This article is the third in a three part series dealing with the demise of characters in fiction. Part One and Two may be read here and here.
Thus far these posts have focused primarily on the deaths of heroic major and minor characters, with some attention paid to minor villains. The reason this author centered her attention principally on the heroes is due to the fact that audiences tend to care about them the most. Without an engaging hero and/or ensemble of heroes, how can one hope to bond with readers/viewers and entertain them?
But the heroes’ are one half of the equation. The antagonists, the other half of the story, require attention in this area as well. This is particularly true today, as many current authors either ham-handedly redeem their villains or destroy the hero when he delivers the final blow. Death is no longer dealt out as a part of the enemy character’s just deserts. Rather these writers tend to consider killing in self-defense and defense of others the equivalent of murder when it is manifestly not.
As part of this implicit suggestion, these authors assert the need to make the antagonist as interesting as the hero. But as Mr. Kurosawa and Mr. Kasdan point out in the above quote, this misses the point. A bad guy whose only motivation is that he is the bad guy and must therefore do bad things is, indeed, a cardboard character. However, there are many ways to make a villain compelling, mesmerizing, and frightening without diminishing or hiding his malevolence. Doing this properly, though, requires the writer to recognize what motivates most arch-villains as they devolve into wicked beings of pure iniquity that are eventually defeated and killed. And yes, for the most part, it is necessary for the villain to die at the end of the story.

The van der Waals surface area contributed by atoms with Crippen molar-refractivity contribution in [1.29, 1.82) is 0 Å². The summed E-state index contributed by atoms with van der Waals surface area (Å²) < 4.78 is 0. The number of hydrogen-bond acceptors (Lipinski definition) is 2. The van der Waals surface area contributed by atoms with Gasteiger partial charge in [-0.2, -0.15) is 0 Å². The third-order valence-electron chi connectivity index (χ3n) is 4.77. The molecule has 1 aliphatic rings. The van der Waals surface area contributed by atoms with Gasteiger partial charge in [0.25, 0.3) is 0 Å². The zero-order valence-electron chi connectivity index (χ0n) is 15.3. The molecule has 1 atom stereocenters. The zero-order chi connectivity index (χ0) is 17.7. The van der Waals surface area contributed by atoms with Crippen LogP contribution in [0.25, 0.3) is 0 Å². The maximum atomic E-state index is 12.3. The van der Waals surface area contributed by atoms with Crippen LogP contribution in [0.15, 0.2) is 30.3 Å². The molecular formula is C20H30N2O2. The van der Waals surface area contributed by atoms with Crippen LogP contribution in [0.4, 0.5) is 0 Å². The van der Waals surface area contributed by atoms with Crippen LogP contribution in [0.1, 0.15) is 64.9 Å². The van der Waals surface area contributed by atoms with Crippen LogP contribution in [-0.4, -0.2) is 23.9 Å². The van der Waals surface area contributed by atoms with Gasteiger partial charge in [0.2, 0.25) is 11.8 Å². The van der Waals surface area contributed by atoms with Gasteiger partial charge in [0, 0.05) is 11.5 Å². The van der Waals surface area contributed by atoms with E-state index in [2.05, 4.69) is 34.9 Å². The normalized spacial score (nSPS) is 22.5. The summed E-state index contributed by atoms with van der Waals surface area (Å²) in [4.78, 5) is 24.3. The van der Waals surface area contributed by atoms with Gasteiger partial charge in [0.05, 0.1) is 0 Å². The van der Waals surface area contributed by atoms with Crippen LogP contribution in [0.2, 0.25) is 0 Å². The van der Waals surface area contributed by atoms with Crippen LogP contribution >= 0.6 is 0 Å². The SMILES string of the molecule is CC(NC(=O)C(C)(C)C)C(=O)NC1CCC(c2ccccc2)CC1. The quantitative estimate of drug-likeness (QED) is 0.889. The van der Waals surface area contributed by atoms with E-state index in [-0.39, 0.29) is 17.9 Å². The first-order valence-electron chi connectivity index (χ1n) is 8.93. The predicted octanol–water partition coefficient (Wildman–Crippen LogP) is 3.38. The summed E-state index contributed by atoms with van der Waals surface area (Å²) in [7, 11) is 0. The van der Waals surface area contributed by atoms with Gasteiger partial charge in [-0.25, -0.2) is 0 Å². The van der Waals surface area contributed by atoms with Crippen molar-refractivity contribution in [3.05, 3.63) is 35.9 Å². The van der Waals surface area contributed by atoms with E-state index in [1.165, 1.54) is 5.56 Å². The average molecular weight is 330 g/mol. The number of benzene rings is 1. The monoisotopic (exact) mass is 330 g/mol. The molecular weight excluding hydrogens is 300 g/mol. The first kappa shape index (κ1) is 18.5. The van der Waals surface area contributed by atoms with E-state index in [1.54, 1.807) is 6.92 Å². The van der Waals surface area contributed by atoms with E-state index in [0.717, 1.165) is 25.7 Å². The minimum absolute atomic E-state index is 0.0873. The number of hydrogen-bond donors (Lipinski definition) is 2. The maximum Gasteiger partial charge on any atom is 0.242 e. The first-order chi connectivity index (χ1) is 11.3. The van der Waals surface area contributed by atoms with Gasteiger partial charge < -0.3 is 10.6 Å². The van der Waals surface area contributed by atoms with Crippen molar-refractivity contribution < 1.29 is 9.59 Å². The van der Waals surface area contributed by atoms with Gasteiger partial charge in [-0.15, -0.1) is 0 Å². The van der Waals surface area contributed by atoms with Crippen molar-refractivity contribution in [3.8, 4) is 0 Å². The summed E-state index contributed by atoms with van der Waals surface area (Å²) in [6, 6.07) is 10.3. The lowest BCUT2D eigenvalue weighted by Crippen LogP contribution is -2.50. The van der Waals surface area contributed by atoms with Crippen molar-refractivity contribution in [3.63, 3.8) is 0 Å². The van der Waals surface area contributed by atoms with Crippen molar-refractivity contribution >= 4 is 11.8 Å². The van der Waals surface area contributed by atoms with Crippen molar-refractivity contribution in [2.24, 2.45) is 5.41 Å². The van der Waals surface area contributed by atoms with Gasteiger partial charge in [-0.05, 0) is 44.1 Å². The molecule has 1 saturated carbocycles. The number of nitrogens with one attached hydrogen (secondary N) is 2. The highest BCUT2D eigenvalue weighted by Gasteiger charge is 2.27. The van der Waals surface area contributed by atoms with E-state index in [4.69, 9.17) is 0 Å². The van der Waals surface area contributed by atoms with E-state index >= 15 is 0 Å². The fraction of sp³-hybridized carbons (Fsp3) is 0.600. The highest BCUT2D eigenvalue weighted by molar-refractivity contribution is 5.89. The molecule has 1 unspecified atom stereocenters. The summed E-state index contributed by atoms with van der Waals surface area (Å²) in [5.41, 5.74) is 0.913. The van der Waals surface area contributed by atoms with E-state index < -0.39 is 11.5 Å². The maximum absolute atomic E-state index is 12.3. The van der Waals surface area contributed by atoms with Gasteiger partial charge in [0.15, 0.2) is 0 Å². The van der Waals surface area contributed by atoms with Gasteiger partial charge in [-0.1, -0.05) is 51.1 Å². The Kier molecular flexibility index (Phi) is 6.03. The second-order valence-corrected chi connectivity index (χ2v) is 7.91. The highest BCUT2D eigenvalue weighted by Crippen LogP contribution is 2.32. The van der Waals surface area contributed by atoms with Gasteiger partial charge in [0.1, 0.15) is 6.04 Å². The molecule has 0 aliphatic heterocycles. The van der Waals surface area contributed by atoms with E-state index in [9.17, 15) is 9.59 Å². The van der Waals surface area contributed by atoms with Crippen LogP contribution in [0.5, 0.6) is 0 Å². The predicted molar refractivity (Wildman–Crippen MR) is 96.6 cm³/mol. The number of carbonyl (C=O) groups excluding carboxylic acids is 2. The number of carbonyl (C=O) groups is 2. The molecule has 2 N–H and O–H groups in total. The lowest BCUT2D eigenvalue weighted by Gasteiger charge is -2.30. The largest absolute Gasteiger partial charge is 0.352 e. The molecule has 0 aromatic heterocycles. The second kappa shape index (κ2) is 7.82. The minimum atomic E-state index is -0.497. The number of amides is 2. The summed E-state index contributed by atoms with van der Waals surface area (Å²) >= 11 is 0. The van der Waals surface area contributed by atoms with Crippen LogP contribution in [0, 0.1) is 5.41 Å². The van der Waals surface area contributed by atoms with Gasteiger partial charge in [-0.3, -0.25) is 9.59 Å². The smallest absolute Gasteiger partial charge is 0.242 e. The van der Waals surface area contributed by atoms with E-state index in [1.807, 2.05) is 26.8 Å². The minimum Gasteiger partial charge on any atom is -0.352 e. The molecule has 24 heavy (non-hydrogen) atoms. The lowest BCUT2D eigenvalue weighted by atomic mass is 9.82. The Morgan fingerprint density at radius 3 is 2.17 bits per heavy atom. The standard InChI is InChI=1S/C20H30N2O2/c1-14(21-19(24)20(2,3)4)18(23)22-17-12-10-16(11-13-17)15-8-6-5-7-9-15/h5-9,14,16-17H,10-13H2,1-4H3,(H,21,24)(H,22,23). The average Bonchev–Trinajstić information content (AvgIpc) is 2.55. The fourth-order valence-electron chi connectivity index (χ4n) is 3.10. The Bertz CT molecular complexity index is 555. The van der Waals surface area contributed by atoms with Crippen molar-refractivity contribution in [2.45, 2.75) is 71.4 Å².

There are exceptions to this rule, like The Princess Bride, The LEGO Movie, Detective Pikachu, and numerous superhero comics. But these tales each have good reasons for keeping their antagonists alive. The Princess Bride is a comedic twist on the classic fairy story, while The LEGO Movie’s protagonist and antagonist are stand-ins for a lonely boy and his business-obsessed father. Pikachu, Marvel, and DC are fairytales for both children and adults. Thus the villains the heroes face in these stories must remain more or less perennial in the same manner as the sea witches, bogeymen, evil wizards, etc. that populate the old fables from centuries’ past. What writers have to remember is that these are the exceptions to the rule.
Current trends seem to have more sympathy for the bad guy than for the good guys opposing him. This is a reversal of the ageless understanding that fiction represents and reinforces the reality that good always triumphs over evil either in this life or the next. It is also a highly relativistic view of good and evil, which has no place in fiction or life, as it obscures the obvious in an attempt to excuse the inexcusable.